Carnatic vocalist Aruna Sairam exudes innocence amidst professionalism, simplicity amidst grandeur. She speaks on her music and influences.
Aruna Sairam exudes innocence amidst professionalism, simplicity amidst grandeur. Perhaps it is the way the recipient of the Padma Shri (2009) and numerous accolades across the world takes delight in the smallest instances of aesthetics or culture. In New Delhi recently to perform in the Delhi Celebrates festival organised in tandem with the Commonwealth Games, she was awed at the description of the ongoing Navaratri season, when street corners blossom with neighbourhood Ram Lila performances.
Told of dedicated amateurs who have participated in these without a break for over half a century, she exclaimed she would like to meet such individuals, just to pay her respects to their devotion. Devotion too, is the key to her success as an artiste. At her recent performance, which was organised, by, among others, the Punjabi Academy, she says she “impulsively” included a shabad rendition, which was greatly appreciated by the audience. As a Carnatic singer she is known for her collaborative works with artistes from other genres, as well as for her lively abhang recitals. Connecting with her audience is vital to her as a performer, she says, even as she gives a more scholarly rationale for her seamless inclusion of different devotional genres in a Carnatic music concert.
Excerpts from a conversation:
On the contention that forms like abhang, shabad, etc. don't belong in a classical Carnatic music concert
Let me go back a little into Carnatic history and ethos. If you go into the Carnatic mind, you find there has always been interest in and influence from music of North India. You will find a lot more South Indian listeners at a concert of Hindustani music than you find North Indians at a Carnatic music concert. Of course the wind is changing now, but this has been the general case. GNB (vocal maestro G.N. Balasubramaniam) invited Bade Ghulam Ali Khan to perform and honoured him so liberally that some Carnatic musicians actually felt snubbed in comparison!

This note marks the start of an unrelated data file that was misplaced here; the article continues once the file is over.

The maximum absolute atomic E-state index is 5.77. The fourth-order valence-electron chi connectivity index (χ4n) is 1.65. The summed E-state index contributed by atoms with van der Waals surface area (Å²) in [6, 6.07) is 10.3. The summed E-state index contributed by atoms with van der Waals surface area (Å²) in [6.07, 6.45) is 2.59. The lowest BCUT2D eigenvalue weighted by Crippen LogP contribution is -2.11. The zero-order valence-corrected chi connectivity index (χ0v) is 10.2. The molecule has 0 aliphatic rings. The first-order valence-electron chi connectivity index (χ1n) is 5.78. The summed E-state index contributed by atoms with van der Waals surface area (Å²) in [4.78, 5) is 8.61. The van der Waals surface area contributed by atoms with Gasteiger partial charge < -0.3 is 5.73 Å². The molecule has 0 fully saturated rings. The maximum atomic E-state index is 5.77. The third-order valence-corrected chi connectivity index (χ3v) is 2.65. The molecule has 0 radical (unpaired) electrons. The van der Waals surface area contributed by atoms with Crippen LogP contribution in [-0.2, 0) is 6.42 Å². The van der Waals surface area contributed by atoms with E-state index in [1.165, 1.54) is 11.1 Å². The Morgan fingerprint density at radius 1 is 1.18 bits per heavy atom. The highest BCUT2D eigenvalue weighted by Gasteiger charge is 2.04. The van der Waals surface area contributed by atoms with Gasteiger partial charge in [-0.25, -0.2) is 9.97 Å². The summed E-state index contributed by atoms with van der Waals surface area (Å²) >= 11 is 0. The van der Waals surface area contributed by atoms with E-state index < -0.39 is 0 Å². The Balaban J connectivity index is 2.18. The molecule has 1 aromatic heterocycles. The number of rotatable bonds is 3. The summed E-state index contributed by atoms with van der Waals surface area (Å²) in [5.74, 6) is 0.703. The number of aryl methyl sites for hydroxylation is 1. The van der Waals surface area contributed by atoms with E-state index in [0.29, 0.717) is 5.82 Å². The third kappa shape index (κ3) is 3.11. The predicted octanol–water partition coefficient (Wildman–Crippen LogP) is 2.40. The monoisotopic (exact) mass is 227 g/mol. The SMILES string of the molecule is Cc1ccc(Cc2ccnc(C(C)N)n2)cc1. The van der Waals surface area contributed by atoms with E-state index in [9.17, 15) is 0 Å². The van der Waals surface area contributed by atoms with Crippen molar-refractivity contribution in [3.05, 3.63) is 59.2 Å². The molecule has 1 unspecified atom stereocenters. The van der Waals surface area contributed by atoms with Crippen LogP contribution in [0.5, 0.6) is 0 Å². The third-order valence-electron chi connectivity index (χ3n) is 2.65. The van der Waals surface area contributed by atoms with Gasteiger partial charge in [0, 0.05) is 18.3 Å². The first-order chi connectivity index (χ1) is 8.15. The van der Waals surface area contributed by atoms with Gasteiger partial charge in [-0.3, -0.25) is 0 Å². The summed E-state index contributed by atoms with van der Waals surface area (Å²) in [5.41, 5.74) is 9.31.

He loved his music so much that he would learn and perform some pieces in Hindustani music just as a tribute to Bade Ghulam Ali. And if you take my gharana (her guru was T. Brinda), the Dhanammal school, Ustad Abdul Karim Khan, the guru of Gangubai Hangal and others, visited often. There are still two tambouras there, gifted by him to the family. So this tradition of amalgamating from the North Indian tradition is there.
This is the kacheri sampradaya (concert tradition). If you take the bhajana (devotional) sampradaya which feeds into the kacheri tradition, you will find the whole gamut of the legacy left by our saints from all over the country included in it.
The Harikatha (the art of religious discourse through the medium of music and storytelling) of the South is a result of the hybridisation of Carnatic and Maratha culture. And the style of playing mridangam for classical concerts developed from Harikatha. They earlier used to play only the theka, but now the mridangam ‘sings' along with the vocalist. This happened through a whole process of alchemy — by seeing how the Central Indians were accompanying music. So this cross-cultural exchange has been happening. To my mind it's very natural.
On her influences and concert priorities
In my family we had a very strong bhajana sampradaya. My mother (Rajalakshmi Sethuraman, her first Carnatic vocal guru) would organise Radha Kalyanam every year. We also had Bhagavad saptaah every year. So I had on the one hand a very heavy duty classical training and on the other a bhajana sampradaya background.
In the first part of the concert I keep to a strict format. First I establish that I have a proper classical legacy. You see, there has to be some accountability between what you are intending to do and what happens. If you say it is a Carnatic music concert, it should adhere to the format. It's all about perceptions.
On why music classes are full of children but audiences are grey-haired
Even when I go to the U.S., there are so many schools teaching classical music and dance. You get to know as soon as you land. But neither the teachers nor the students turn up at the concert. It is part of the teacher's job to encourage students to go to concerts.
Encouraging music as a profession
Mentoring is very important. Aside from the guru, somebody needs to watch the ones who have the zing. They need that little push to have the confidence to take it up as a profession.
On voice culture
One has to adapt to the microphone. In those days people belted out in a pitch of F or E — Sundarambal, Chembai Vaidyanatha Bhagavathar and others… And they have adapted. By the time M.S., Balamuralikrishna, etc, came, the approach had changed. Only, one should find the balance between singing and crooning. One cannot have a falsetto voice. The classical fire has to be alive.
On the challenge of retaining freshness as a frequent performer
It's an effort to keep yourself refreshed. You need to get into the solitude of yourself and your music. That's why I never do back-to-back concerts. I always come at least a day before and stay a day afterwards. People ask why are you not performing more often. Most of my colleagues do about 16 concerts in the (Chennai) music season between December 15 and January 15. I do only eight. Even that means two a week, and is too much. For the organisers it is also a question of box office. If your tickets sell they want you to perform, but you have to learn to say no without hard feelings. Otherwise you burn out.